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Understanding Zone Valve

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zvalve
zvalve Member Posts: 83
I think I have the problem diagnosed but need some confirmation from the heatinghelp.com community. I took the power head off the zone valve which was overheating the zone and turned the shaft manually in two position, which I believe were closed and opened all the way clockwise and all the way counterclockwise. Both of these positions move the shaft only about a quarter turn. In both positions heat poured by the valve to the second floor so I assume valve is no good is this correct? Also in the photo is the valve closed?

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  • Alan (California Radiant) Forbes
    Alan (California Radiant) Forbes Member Posts: 4,050
    edited April 2022
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    Looks like a Honeywell. Yes, the valve stem moves very little and the valve may still be good. You can't really tell if the valve is working properly without the operator installed as the operator exerts constant pressure when closed.

    Replacement operator here.
    8.33 lbs./gal. x 60 min./hr. x 20°ΔT = 10,000 BTU's/hour

    Two btu per sq ft for degree difference for a slab
    mattmia2
  • Zman
    Zman Member Posts: 7,573
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    If you buy the entire valve, you can start by replacing the powerhead. If that does not fix the problem, you can drain the system and replace the guts without unsweating anything.
    "If you can't explain it simply, you don't understand it well enough"
    Albert Einstein
    mattmia2
  • heathead
    heathead Member Posts: 234
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    I had one that the ball was broken inside. Still looking for half of it. It has a rubber ball the closes on the seat to stop the flow. As Alan and Zman have said try power head if that doesn't fix it replace the insides ie ball and shaft. You don't have to solder anything just release the pressure and drain, then pull those four bolts.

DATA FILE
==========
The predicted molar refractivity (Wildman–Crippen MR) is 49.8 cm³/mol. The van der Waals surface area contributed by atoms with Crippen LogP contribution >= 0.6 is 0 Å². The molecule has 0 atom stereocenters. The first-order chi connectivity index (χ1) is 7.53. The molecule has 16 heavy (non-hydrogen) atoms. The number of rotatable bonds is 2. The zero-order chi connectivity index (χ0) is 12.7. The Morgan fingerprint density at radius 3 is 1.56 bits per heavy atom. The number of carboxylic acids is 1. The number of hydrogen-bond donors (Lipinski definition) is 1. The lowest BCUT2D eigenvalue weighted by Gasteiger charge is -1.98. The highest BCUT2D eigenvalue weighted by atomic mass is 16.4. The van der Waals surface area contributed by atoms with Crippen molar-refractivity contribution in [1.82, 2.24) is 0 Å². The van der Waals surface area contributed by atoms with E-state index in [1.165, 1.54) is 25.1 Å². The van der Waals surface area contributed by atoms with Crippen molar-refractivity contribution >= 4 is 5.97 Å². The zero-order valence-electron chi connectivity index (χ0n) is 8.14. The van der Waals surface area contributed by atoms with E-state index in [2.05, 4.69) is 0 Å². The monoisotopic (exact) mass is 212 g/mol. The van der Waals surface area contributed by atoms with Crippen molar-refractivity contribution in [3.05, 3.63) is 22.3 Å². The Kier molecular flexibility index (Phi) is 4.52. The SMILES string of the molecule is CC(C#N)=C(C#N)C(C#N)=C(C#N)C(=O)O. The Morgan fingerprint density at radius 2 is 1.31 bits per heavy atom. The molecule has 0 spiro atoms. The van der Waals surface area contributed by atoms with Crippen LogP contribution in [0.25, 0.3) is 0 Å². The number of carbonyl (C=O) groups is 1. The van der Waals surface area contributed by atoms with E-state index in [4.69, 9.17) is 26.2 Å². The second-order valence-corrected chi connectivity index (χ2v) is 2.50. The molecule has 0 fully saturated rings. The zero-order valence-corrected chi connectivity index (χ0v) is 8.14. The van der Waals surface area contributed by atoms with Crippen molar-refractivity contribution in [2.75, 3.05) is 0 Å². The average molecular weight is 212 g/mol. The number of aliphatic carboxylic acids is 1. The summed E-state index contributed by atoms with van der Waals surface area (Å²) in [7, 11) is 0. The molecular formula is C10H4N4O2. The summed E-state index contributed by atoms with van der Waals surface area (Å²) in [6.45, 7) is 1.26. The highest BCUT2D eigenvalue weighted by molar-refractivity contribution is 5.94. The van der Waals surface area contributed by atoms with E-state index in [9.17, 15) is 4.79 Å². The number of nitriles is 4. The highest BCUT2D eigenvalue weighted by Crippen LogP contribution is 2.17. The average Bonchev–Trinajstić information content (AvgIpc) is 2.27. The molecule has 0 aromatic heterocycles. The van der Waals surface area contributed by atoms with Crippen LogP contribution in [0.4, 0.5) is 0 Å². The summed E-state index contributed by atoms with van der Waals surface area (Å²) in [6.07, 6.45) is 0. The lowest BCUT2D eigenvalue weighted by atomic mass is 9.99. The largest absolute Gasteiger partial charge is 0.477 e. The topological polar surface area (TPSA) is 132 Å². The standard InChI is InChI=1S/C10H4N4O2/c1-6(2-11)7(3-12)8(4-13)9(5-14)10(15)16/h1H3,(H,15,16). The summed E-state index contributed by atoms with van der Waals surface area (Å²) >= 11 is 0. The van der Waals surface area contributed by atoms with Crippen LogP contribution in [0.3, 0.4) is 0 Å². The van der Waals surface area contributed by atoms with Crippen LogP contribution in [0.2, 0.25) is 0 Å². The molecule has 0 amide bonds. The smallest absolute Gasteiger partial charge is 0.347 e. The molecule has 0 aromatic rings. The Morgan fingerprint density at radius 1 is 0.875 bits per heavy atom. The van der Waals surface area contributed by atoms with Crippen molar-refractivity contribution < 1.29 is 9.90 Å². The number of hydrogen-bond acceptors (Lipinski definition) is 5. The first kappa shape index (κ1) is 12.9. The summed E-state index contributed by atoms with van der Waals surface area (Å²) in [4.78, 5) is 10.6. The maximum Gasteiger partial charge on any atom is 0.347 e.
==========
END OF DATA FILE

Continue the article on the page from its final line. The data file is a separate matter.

Alan (California Radiant) Forbeszvalve
  • zvalve
    zvalve Member Posts: 83
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    Thanks everyone, replaced powerhead and the zone experienced some warming but not much hot water was flowing by so this zone valve went from causing the zone to be overheated with the old powerhead to be barely warm with the new powerhead. Hence it seems like the shaft and ball is no good inside the zone valve. Will try to rebuild it as heat head suggested
  • Aluvaboy
    Aluvaboy Member Posts: 29
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    zvalve said:

    Thanks everyone, replaced powerhead and the zone experienced some warming but not much hot water was flowing by so this zone valve went from causing the zone to be overheated with the old powerhead to be barely warm with the new powerhead. Hence it seems like the shaft and ball is no good inside the zone valve. Will try to rebuild it as heat head suggested

    When you open up the valve for rebuild, examine the rubber ball closely. If it is pitted badly, it is an indication that somehow oxygenated water is getting into your system. Honeywell says that this ball will deteriorate fast if oxygenated water enters the circuit constantly. So I would check to see if there are any leaks in the circuits as well which allows water to be constantly replenished through the fill valve.
    Alan (California Radiant) Forbes